Barely two weeks ago, a report from consultancy firm Ovum suggested that Netflix’s spend on programming was out of control and “not sustainable”. Ovum’s highly critical analysis of Netflix’s business model said: “Netflix’s current business model burns massive and increasing amounts of cash, which we think is not sustainable.”
Netflix has now countered the report by announcing that it had 30 original scripted drama series in development, and that next year it would double its output to increase its inventory to some 1,000 hours.
Netflix Chief Content Officer Ted Sarandos told a New York analyst conference (for bankers UBS) that its output would in 2017 embrace unscripted (reality) TV. “Unscripted television is a very interesting business,” Sarandos said, and that the OTT player is focusing on shows that are “more likely to travel internationally.” He said that some shows, for example, Ultimate Beastmaster will have additional participants and commentators from a half-dozen different countries, including the USA, Brazil, South Korea, Mexico, Germany and Japan. “When Beastmaster hits in Korea, they’ll never have seen anything like it,” he told delegates.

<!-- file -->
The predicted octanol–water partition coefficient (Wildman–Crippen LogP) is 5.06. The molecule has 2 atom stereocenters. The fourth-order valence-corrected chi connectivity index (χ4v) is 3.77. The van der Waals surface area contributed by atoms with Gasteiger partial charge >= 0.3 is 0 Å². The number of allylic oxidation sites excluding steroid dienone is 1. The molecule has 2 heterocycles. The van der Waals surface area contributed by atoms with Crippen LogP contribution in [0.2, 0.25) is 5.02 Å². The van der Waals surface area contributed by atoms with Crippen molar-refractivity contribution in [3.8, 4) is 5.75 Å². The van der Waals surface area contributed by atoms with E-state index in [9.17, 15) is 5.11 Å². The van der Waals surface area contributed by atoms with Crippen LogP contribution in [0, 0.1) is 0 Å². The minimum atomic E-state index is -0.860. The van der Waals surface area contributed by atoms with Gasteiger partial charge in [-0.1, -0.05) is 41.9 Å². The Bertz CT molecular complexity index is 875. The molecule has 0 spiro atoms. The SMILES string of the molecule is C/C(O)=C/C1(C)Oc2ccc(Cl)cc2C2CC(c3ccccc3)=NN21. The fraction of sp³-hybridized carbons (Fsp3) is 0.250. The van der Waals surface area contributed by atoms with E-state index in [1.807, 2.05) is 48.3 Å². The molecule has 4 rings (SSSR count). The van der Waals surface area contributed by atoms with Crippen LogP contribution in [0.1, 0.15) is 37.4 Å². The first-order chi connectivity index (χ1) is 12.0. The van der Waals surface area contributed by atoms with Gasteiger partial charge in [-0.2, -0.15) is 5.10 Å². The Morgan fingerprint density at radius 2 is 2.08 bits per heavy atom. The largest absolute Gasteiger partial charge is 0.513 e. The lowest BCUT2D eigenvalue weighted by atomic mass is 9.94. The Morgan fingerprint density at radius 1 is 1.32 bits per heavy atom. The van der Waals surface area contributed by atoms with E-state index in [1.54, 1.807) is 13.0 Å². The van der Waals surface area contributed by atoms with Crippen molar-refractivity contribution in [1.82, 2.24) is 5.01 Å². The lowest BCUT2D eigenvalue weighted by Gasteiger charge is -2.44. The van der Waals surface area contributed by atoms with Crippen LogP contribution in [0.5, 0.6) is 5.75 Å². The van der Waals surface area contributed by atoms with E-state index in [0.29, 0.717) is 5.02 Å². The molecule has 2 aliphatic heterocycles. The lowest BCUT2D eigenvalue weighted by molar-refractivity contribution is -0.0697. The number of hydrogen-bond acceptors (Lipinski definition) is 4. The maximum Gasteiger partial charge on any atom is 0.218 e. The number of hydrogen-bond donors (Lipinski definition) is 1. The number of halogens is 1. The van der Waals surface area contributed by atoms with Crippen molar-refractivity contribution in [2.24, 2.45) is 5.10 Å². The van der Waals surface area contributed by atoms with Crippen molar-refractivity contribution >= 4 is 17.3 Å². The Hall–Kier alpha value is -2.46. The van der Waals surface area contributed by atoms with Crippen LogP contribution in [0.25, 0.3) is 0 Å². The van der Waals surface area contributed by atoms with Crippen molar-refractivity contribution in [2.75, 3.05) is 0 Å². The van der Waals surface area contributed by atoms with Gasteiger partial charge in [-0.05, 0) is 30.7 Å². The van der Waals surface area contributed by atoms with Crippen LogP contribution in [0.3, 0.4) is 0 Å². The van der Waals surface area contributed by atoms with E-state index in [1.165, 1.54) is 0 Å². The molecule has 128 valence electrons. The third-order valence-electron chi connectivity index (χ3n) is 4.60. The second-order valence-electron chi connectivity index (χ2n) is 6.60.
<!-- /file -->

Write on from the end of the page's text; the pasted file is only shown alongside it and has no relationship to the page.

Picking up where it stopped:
Sarandos dismissed rumours that Disney might be interested in buying Netflix, telling the conference that such a move made it difficult to stay as disciplined as it had been.